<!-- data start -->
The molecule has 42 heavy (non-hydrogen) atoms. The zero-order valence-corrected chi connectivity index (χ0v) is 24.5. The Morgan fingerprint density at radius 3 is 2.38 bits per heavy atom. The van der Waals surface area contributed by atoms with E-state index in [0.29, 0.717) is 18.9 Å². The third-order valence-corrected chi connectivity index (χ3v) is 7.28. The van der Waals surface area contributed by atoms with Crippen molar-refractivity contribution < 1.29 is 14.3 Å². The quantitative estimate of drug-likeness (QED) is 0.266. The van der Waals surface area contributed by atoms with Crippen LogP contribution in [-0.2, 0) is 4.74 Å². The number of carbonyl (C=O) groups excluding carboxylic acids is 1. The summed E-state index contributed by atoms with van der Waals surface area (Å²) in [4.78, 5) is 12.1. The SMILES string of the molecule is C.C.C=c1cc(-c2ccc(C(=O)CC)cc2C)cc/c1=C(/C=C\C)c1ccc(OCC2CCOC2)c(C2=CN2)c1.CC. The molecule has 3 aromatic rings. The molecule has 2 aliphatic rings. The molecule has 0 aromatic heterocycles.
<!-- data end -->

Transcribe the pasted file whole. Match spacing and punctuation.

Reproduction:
The molecule has 42 heavy (non-hydrogen) atoms. The zero-order valence-corrected chi connectivity index (χ0v) is 24.5. The Morgan fingerprint density at radius 3 is 2.38 bits per heavy atom. The van der Waals surface area contributed by atoms with E-state index in [0.29, 0.717) is 18.9 Å². The third-order valence-corrected chi connectivity index (χ3v) is 7.28. The van der Waals surface area contributed by atoms with Crippen molar-refractivity contribution < 1.29 is 14.3 Å². The quantitative estimate of drug-likeness (QED) is 0.266. The van der Waals surface area contributed by atoms with Crippen LogP contribution in [-0.2, 0) is 4.74 Å². The number of carbonyl (C=O) groups excluding carboxylic acids is 1. The summed E-state index contributed by atoms with van der Waals surface area (Å²) in [4.78, 5) is 12.1. The SMILES string of the molecule is C.C.C=c1cc(-c2ccc(C(=O)CC)cc2C)cc/c1=C(/C=C\C)c1ccc(OCC2CCOC2)c(C2=CN2)c1.CC. The molecule has 3 aromatic rings. The molecule has 2 aliphatic rings. The molecule has 0 aromatic heterocycles.